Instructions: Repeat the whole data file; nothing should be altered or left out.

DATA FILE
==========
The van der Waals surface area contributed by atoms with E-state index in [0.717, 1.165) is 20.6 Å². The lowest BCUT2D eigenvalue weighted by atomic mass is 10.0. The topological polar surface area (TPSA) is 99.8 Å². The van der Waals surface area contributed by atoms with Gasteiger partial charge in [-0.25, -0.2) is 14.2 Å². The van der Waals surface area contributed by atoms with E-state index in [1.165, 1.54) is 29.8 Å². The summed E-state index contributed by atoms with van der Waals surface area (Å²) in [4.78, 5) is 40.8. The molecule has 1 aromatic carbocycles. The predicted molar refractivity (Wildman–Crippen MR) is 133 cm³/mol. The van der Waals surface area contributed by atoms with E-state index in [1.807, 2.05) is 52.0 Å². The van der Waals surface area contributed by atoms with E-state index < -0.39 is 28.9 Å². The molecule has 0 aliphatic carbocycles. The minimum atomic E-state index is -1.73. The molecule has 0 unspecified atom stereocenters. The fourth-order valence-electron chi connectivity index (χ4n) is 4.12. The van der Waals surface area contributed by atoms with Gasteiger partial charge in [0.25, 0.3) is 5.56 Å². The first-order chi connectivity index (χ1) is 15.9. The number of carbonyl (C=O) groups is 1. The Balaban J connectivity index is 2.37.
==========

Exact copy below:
The van der Waals surface area contributed by atoms with E-state index in [0.717, 1.165) is 20.6 Å². The lowest BCUT2D eigenvalue weighted by atomic mass is 10.0. The topological polar surface area (TPSA) is 99.8 Å². The van der Waals surface area contributed by atoms with Gasteiger partial charge in [-0.25, -0.2) is 14.2 Å². The van der Waals surface area contributed by atoms with E-state index in [1.165, 1.54) is 29.8 Å². The summed E-state index contributed by atoms with van der Waals surface area (Å²) in [4.78, 5) is 40.8. The molecule has 1 aromatic carbocycles. The predicted molar refractivity (Wildman–Crippen MR) is 133 cm³/mol. The van der Waals surface area contributed by atoms with E-state index in [1.807, 2.05) is 52.0 Å². The van der Waals surface area contributed by atoms with E-state index < -0.39 is 28.9 Å². The molecule has 0 aliphatic carbocycles. The minimum atomic E-state index is -1.73. The molecule has 0 unspecified atom stereocenters. The fourth-order valence-electron chi connectivity index (χ4n) is 4.12. The van der Waals surface area contributed by atoms with Gasteiger partial charge in [0.25, 0.3) is 5.56 Å². The first-order chi connectivity index (χ1) is 15.9. The number of carbonyl (C=O) groups is 1. The Balaban J connectivity index is 2.37.